The United States has pressed Europe to exclude Huawei from tenders for 5G networks because it says the company could serve as cover for Chinese espionage.
Huawei and Beijing reject the accusations, and Huawei says it is a private company that is wholly owned by employees.
Danish newspaper Berlingske reported that during a meeting with officials on the Faroe Islands, a self-governing territory in the North Atlantic that belongs to Denmark, the Chinese envoy held out a big carrot in the event that Huawei won a 5G contract.
“Ambassador Feng Tie made it clear …. that if the Faroese telecoms operator Føroya Tele agreed to let Huawei build the 5G network, all doors would be open to a free trade agreement between China and the Faroe Islands,” the newspaper said.
It described the diplomat as being “very forceful” based on a surreptitious recording by local media group KVF of a meeting in November with the island's trade minister and an aide.
Berlingske said “it is the first time that the Chinese government has conditioned access to the huge Chinese market on the granting to Huawei of a 5G contract in Europe.”
A Chinese foreign ministry spokeswoman denied any “pressure” on the island's government, but did say that safeguarding the legitimate rights and interests of Chinese companies is part of an ambassador's brief.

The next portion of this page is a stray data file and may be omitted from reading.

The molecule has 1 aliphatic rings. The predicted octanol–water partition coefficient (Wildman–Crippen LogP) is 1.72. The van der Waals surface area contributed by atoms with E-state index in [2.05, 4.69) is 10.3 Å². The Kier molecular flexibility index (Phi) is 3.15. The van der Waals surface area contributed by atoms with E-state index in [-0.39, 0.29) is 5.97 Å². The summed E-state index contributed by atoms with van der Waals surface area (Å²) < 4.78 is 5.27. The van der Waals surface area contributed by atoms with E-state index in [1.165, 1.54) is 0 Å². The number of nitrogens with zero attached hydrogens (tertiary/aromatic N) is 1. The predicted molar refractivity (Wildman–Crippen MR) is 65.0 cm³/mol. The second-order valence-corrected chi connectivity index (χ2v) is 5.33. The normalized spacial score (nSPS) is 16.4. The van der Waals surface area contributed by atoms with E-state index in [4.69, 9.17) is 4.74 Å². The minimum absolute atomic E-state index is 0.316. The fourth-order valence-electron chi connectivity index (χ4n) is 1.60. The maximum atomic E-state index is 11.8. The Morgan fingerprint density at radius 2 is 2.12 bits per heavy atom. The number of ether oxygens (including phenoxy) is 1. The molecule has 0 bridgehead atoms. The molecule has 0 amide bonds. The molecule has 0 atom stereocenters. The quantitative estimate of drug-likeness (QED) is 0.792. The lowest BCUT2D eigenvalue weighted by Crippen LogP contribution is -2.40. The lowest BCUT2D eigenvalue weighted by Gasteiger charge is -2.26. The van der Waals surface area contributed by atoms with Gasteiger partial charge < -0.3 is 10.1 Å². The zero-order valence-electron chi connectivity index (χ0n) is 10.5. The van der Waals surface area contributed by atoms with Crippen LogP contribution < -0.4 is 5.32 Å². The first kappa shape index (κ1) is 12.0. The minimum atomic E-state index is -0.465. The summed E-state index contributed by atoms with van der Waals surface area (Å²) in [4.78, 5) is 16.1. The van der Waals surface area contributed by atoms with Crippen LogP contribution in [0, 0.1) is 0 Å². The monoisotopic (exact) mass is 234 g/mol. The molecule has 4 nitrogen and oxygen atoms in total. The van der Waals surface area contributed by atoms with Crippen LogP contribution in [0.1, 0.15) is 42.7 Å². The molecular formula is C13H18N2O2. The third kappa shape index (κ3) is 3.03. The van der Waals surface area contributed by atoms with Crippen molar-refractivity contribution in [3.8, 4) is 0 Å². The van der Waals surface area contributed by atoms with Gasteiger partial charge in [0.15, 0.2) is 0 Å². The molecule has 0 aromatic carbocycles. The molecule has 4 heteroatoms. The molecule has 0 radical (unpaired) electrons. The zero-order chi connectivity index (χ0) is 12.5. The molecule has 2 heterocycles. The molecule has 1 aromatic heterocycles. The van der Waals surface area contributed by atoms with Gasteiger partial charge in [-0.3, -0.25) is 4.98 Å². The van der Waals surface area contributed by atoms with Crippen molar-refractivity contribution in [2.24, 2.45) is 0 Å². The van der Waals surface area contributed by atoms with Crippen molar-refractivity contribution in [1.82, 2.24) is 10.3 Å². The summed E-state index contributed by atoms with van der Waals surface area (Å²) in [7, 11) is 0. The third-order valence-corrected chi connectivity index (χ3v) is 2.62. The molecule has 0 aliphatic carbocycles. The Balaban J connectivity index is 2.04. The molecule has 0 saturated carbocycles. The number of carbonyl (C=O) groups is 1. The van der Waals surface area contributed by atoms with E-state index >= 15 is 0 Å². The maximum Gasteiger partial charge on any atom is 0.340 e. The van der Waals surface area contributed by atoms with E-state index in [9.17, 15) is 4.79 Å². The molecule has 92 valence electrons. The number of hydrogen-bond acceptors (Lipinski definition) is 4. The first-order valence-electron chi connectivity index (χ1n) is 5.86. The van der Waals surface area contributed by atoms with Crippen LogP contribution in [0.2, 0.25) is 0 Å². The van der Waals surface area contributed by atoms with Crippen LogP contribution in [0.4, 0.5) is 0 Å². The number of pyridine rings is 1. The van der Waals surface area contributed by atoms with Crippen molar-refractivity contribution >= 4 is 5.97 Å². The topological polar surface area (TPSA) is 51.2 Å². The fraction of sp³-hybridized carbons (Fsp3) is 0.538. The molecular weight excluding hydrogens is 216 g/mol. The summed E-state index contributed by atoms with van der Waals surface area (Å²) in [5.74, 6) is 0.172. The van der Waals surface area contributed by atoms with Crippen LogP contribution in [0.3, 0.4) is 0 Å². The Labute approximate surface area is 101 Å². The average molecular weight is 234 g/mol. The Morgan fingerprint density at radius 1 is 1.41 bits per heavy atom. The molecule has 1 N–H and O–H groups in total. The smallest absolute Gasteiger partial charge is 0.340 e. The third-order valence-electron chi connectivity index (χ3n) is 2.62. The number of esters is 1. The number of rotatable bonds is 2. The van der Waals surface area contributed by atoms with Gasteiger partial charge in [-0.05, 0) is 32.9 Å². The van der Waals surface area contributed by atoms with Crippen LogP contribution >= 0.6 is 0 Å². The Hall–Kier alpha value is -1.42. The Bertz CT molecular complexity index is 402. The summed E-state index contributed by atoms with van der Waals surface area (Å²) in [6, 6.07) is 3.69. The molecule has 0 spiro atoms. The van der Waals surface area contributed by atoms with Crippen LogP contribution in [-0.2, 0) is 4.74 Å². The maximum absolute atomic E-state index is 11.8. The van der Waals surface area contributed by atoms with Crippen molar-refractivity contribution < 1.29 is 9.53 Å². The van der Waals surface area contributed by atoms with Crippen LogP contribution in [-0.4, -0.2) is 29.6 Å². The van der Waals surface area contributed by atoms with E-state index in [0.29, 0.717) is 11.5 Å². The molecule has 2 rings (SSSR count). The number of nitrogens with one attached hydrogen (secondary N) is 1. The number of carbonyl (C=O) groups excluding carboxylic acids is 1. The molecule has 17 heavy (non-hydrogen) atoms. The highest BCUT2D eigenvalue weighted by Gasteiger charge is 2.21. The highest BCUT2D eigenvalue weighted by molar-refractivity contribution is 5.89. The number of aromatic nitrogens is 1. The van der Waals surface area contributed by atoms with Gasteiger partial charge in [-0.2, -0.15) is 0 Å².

According to KVF, the Faroe Islands have begun to develop a 5G network in close collaboration with Huawei.
It quoted local trade minister Helgi Abrahamsen as saying: “We receive guidance from Danish national IT security authority Cyber Security, and they have so far not advised against collaborating with Huawei.”
The rollout of 5G is proceeding in several countries with a promise of spurring innovation in a variety of sectors.
The ultrafast connections could help in fields such as telemedicine, self-driving cars, and a variety of industrial applications, for example.
When contacted by AFP, the Chinese embassy in Copenhagen, Huawei Denmark and the Faroe Island government were not available for comment.